Understanding Diabetes

Diabetes is a disease in which your body either cannot produce enough insulin or cannot properly use the insulin that it does make. Insulin is a hormone made by the pancreas – a gland located near your stomach. Insulin controls the amount of sugar (glucose) in your blood. We all need sugar to fuel our daily activities, whether it’s running, walking, or simply breathing. When insulin cannot do the job that your body needs it to, the result is too much sugar in your blood – a condition called hyperglycemia. Left untreated, hyperglycemia can lead to serious health problems.

There are 3 main types of diabetes: type 1, type 2 and gestational diabetes. While all three types are quite different, living well with each begins with an understanding of how high and low blood sugar affects your body – and what you can do to manage it.

Type 1 diabetes

Type 1 diabetes (sometimes called juvenile diabetes) can occur at any age, but it is most often seen in children and young adults. With type 1 diabetes, your body makes little or no insulin.

A management plan for type 1 diabetes includes taking insulin as prescribed, eating a well balanced diet, staying physically active and testing your blood sugar levels regularly.

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Type 2 diabetes

Type 2 diabetes is the most common form of diabetes. About 90% of people with diabetes have type 2. Type 2 diabetes usually happens as people age, but it has become more common in younger adults and children.

In type 2 diabetes, your body produces too little insulin or your cells become resistant to the insulin it does produce, so it does not do its job as well.

A treatment plan for type 2 diabetes includes eating a balanced diet, being physically active, managing stress, controlling blood pressure, taking medication as prescribed (if prescribed), and testing your blood sugar regularly.

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Gestational diabetes

Gestational diabetes (GD) is high blood glucose that occurs in pregnant women who have not had diabetes before. About 5% of pregnant women develop gestational diabetes, usually around the 24th week of pregnancy when the body produces large amounts of hormones to help the baby grow. These hormones cause insulin resistance. If the body can’t produce insulin to compensate, blood glucose levels will get too high. GD must be treated to reduce the risk of problems for both mom and baby.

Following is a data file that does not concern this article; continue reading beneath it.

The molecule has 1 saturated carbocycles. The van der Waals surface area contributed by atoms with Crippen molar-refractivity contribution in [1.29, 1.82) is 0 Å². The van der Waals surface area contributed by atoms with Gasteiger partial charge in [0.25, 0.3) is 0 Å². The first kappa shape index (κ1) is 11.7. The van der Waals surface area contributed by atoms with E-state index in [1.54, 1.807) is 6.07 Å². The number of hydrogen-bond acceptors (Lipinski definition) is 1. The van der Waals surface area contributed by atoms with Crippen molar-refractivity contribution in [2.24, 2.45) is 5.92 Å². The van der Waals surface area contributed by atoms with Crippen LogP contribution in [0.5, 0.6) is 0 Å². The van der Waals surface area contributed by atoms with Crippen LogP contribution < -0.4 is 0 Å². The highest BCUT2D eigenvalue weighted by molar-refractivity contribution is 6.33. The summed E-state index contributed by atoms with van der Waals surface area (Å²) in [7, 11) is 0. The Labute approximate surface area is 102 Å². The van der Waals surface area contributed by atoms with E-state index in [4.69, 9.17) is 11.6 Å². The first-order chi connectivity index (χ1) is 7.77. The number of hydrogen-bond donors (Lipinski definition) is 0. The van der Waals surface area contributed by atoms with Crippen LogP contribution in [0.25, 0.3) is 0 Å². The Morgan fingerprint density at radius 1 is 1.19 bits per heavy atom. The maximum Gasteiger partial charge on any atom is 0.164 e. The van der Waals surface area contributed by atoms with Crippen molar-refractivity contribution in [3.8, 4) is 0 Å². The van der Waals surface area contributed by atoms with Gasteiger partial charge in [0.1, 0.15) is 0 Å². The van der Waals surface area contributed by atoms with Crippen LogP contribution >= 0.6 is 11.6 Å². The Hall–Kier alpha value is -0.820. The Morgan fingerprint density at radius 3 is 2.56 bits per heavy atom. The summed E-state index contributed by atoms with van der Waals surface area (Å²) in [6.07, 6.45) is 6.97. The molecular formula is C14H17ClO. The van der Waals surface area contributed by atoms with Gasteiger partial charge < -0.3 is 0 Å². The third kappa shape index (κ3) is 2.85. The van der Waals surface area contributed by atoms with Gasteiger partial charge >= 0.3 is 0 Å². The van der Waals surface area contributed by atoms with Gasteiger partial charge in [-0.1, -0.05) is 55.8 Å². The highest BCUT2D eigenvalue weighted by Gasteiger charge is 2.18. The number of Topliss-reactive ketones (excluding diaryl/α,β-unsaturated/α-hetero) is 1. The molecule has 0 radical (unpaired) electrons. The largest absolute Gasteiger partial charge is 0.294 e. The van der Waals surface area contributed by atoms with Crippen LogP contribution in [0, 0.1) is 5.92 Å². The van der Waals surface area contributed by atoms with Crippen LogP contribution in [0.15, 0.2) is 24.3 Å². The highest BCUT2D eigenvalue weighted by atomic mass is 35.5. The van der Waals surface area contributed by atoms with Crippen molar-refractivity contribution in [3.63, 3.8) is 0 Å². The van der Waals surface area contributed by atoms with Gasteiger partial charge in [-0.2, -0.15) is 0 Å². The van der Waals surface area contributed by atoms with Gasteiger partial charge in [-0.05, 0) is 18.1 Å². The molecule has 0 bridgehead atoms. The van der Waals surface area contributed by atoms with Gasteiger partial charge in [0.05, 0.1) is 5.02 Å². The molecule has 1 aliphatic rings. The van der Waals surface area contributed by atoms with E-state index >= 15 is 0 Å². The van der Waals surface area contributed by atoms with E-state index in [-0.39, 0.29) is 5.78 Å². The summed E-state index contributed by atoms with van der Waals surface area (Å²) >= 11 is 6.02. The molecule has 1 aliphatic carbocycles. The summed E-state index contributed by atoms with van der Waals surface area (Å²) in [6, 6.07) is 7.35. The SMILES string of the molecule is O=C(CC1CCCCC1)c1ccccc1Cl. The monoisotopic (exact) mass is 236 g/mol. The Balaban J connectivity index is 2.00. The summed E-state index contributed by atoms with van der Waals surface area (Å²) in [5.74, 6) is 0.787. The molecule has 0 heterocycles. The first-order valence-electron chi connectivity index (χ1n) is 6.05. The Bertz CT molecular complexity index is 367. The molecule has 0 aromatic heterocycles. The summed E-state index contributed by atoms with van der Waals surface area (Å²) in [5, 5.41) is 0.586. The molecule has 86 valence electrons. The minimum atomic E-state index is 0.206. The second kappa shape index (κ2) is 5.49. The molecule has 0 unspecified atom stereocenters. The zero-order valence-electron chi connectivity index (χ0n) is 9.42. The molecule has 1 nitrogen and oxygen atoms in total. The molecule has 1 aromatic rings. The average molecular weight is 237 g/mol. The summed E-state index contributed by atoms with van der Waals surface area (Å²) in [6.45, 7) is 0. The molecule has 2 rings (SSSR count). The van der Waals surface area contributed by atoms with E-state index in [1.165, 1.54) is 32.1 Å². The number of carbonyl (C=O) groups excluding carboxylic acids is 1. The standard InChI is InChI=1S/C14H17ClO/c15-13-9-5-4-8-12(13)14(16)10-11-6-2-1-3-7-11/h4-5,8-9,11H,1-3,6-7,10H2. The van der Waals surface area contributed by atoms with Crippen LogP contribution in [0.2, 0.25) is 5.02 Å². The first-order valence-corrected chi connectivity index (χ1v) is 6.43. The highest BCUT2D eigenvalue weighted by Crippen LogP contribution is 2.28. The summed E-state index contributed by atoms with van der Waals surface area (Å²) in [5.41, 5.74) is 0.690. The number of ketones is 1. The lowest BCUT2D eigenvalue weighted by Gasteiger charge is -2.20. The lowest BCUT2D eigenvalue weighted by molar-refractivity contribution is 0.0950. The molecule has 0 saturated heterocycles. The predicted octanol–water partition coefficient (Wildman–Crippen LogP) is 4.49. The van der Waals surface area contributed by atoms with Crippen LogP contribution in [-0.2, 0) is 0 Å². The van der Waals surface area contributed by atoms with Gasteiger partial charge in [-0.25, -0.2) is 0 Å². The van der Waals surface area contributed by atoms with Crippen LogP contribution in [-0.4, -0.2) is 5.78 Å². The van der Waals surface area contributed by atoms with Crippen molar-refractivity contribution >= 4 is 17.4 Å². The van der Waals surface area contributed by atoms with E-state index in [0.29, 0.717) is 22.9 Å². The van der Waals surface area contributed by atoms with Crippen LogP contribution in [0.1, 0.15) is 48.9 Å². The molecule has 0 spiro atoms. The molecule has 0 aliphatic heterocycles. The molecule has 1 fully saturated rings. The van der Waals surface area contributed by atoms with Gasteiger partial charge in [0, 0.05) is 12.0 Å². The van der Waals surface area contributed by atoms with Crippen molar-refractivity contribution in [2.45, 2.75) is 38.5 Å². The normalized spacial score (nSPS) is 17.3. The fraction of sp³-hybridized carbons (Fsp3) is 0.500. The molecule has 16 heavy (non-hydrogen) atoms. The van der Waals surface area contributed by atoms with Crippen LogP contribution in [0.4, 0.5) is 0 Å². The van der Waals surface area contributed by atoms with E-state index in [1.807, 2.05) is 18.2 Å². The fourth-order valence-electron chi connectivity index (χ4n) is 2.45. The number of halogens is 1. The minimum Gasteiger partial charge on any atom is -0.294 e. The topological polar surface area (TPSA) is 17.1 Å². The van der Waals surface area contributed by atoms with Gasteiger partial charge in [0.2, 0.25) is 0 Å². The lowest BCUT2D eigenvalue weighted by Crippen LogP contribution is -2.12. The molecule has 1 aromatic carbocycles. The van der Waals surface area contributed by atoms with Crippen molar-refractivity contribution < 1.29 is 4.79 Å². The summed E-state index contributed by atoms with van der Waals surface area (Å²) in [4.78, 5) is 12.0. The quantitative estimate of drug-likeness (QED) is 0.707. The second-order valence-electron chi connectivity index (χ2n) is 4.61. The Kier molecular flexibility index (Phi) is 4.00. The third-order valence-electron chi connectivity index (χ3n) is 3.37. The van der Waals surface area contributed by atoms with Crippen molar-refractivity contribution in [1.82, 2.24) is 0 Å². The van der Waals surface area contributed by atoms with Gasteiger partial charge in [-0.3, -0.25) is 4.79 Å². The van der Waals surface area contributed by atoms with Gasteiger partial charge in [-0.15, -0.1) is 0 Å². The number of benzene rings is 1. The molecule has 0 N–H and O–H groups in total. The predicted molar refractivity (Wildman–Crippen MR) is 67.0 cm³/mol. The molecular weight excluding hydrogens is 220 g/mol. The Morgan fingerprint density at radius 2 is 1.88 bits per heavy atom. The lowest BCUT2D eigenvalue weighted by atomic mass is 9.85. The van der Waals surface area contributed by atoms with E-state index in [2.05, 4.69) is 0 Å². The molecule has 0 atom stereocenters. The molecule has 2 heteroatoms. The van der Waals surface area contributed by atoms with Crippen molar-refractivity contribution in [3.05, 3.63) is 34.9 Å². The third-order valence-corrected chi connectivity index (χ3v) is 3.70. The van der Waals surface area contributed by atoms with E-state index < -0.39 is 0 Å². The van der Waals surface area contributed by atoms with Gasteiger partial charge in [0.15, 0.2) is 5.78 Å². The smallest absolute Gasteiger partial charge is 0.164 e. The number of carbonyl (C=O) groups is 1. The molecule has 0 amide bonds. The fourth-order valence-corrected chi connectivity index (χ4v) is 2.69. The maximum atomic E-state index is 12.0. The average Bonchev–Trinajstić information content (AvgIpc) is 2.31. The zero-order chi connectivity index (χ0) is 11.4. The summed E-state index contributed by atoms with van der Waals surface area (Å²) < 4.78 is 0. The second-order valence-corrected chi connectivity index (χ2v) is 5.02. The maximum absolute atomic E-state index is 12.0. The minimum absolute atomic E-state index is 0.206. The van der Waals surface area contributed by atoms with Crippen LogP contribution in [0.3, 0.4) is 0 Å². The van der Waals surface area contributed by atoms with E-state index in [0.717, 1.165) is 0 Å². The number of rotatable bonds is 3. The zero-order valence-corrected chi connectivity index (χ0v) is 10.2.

Moms with GD are at increased risk for:

  • Urinary tract infections because bacteria grows better when blood glucose is high
  • Caesarean section
  • Pre-eclampsia – a serious condition resulting in high blood pressure, protein in the urine, swollen face, hands, and feet, and greater weight gain
  • Polyhydramnios – or too much amniotic fluid, which can cause the baby to be born too early

Women with GD are also at increased risk of developing type 2 diabetes later on in life. In fact, as many as 30% of women who have had GD will go on to develop type 2 diabetes within 15 years.

When a woman has GD, her baby is also at risk for health issues. Although typically not serious, these include:

  • Macrosomia (larger than normal baby) - because extra insulin and glucose make the child grow bigger and fatter than normal. This can also make it difficult for mom to deliver the baby vaginally.
  • Hypoglycemia (low blood glucose) - after delivery, extra insulin can cause the baby's blood glucose to drop too low, putting him or her at risk for complications of hypoglycemia.
  • Jaundice of the newborn - a condition that makes a newborn's skin appear yellow. Before delivery, the baby makes extra red blood cells. After delivery, the baby's liver breaks down and disposes of the extra cells, leaving a waste product called bilirubin. Too much bilirubin causes the skin and whites of the eyes to turn yellow.

Fortunately, managing blood glucose levels can help prevent some of the health risks associated with gestational diabetes. Treatment of GD includes eating a balanced diet, being physically active, managing stress, controlling blood pressure, possibly taking insulin, and testing blood sugar regularly.

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Understanding low and high blood sugar

Recognizing the symptoms of low blood sugar (hypoglycemia) and high blood sugar (hyperglycemia) and knowing what to do should they occur is important for people living with diabetes.

 

Hypoglycemia or low blood sugar